In 2023, the cost of college is hitting new heights. While college tuition rises yearly, the inflation-induced increase for 2023 has made many schools announce higher tuition rates. Tuition rates for different colleges vary, with some, like the Alabama State University, charging $11,248 while others, like the California Institute of Technology, cost a whopping $60,864.
These costs, however, don’t factor in additional costs like living expenses, books, and other fees. It’s enough to make your wallet cringe. And it’s precisely why many high-school graduates are saying “No, thank you” to the traditional path of college education and are opting for the workforce instead.
A Shift in the Winds
Grayson Hart, a young man from Jackson, Tennessee, embodies this shift. Once upon a time, Hart dreamed of studying musical theater at Penn State. But the reality of remote learning during the pandemic and the looming costs of college changed his mind. He realized he could earn a steady paycheck without a degree, working at a smoothie shop and directing a youth theater program.
Hart’s story is typical. Across the country, young people have been shunning college and taking up hourly jobs or careers that don’t require a degree. College enrollment dropped 8% from 2019 to 2022, the steepest slide on record.
The Lure of the Job Market
Avoiding college isn’t just about avoiding student debt, though that’s a big part of the equation. The job market is offering opportunities that are too good to pass up. In places like Jackson, Tennessee, young people take up restaurant and retail jobs that pay more than ever. Manufacturing companies are aggressively recruiting and offering wages far exceeding what many have seen.
Consider Daniel Moody, a 19-year-old recruited to run plumbing for a new $5.6 billion Ford plant near Jackson. He’s now earning $24 an hour, a sum Daniel says he wouldn’t have been making if he’d gone to college.
What Does This Mean for the Future?
The pandemic has played a role in this shift, but it’s more than just a blip. It could be a sign of a generation losing faith in the value of a college degree. Spending years in college and accumulating debt doesn’t appeal to a generation that’s seen the harsh realities of economic upheaval and has become more pragmatic about their futures.
Yet, this shift comes with its problems. Fewer college graduates could worsen labor shortages in specific fields, and individuals without degrees are more likely to earn less over their lifetimes and face job loss when the economy sours.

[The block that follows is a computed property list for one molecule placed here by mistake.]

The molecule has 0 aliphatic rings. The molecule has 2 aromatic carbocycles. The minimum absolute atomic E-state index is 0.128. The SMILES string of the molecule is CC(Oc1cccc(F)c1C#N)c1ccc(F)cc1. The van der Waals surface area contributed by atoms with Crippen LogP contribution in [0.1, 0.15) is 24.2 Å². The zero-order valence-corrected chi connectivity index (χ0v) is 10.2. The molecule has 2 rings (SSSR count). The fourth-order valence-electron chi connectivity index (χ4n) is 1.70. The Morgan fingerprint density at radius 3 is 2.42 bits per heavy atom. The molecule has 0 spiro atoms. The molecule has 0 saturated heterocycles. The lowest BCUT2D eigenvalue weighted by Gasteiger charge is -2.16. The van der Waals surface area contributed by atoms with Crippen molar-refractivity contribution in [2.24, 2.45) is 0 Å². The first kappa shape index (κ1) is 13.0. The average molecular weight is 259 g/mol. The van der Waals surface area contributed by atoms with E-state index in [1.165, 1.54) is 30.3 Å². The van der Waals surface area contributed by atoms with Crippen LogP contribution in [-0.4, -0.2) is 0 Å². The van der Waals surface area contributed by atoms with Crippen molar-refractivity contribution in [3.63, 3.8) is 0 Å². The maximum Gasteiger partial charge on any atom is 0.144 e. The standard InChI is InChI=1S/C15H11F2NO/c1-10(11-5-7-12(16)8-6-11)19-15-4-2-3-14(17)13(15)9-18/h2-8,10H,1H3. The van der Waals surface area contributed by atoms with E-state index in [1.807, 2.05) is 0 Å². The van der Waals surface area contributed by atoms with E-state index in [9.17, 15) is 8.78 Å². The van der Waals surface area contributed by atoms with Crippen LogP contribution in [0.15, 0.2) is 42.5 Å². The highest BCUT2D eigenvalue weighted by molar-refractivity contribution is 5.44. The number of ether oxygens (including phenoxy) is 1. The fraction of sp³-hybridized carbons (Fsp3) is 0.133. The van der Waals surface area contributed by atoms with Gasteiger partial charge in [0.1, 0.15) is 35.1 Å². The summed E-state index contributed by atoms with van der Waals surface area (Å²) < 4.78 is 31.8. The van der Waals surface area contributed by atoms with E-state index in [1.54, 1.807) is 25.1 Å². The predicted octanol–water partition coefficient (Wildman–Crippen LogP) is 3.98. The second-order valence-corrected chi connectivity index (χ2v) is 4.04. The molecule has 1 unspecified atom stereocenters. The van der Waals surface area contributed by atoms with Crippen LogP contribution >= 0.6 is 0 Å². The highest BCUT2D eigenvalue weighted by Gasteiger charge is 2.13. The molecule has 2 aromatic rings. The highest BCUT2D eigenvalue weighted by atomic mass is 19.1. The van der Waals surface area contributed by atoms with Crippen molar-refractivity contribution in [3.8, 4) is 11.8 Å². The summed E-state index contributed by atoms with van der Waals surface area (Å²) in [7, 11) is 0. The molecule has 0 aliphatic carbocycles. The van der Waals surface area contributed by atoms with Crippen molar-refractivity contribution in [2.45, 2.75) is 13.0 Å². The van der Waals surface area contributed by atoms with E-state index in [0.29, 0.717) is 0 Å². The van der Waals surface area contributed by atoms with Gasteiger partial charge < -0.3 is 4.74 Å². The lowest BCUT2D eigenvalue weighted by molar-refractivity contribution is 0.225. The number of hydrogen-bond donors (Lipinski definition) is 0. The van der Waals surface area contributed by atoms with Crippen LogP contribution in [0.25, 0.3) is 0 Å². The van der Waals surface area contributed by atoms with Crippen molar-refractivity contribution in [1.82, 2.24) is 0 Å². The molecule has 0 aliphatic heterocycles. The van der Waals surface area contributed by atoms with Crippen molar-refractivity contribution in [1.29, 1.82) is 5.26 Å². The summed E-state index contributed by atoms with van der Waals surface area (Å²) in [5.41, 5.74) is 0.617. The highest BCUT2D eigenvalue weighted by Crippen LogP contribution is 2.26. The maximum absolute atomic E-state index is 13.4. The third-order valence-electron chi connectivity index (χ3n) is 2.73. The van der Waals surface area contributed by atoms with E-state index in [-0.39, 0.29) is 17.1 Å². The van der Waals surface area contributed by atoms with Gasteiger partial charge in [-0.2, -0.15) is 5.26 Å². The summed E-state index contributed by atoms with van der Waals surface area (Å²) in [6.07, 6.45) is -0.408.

It’s a tricky balancing act; only time will tell how this trend will play out. But one thing’s for sure: the traditional path of high school to college isn’t the only game in town anymore.
Rethinking the Value of College
With student debt soaring and the prospect of job opportunities that don’t require a degree, this generation is re-evaluating the importance of a college education. The dream of attending college, once seen as an automatic ticket to a better life, is no longer a given.
Some educators and researchers describe a generation jaded by the education system. After experiencing remote learning and the challenges it posed, the idea of spending four more years in school seems less appealing. As a result, many high-school graduates are taking on part-time jobs, exploring the gig economy, and finding other ways to build their futures without a college degree.
The Rising Tide of Student Debt
Let’s remember the elephant in the room: student debt. As college costs rise, so does the debt students incur to pay for it. It’s a heavy burden on many young Americans, shaping their educational decisions and futures.
This debt issue hasn’t gone unnoticed. President Joe Biden has been pushing for massive student debt cancellation, although this effort faces opposition. Regardless of the outcome, the reality of student debt is a significant factor in why many high school graduates choose to bypass college and head straight into the workforce.
The Attraction of Immediate Earnings
The pull of immediate earnings is hard to resist for many young people. Across Tennessee, for instance, new manufacturing plants offer high wages and sign-on bonuses that lure young workers. As one example, Daniel Moody, a high school graduate, was recruited to work at a new Ford plant. He now earns $24 an hour, a wage he says wouldn’t be possible if he had chosen to attend college.
A New Path Forward?
The trend away from college and towards the workforce reflects a changing landscape. With rising college costs, the threat of student debt, and enticing job opportunities, more and more high-school graduates are choosing a different path.
A college education has retained all its value. But it does signal a shift in how young people view their futures. College may no longer be the only path to success and redefining the idea.
As we progress, it will be crucial to provide support and resources for all young people, regardless of whether they choose college or the workforce. The path to a fulfilling and successful life isn’t one-size-fits-all, and our society and education system need to recognize and embrace this diversity of choices.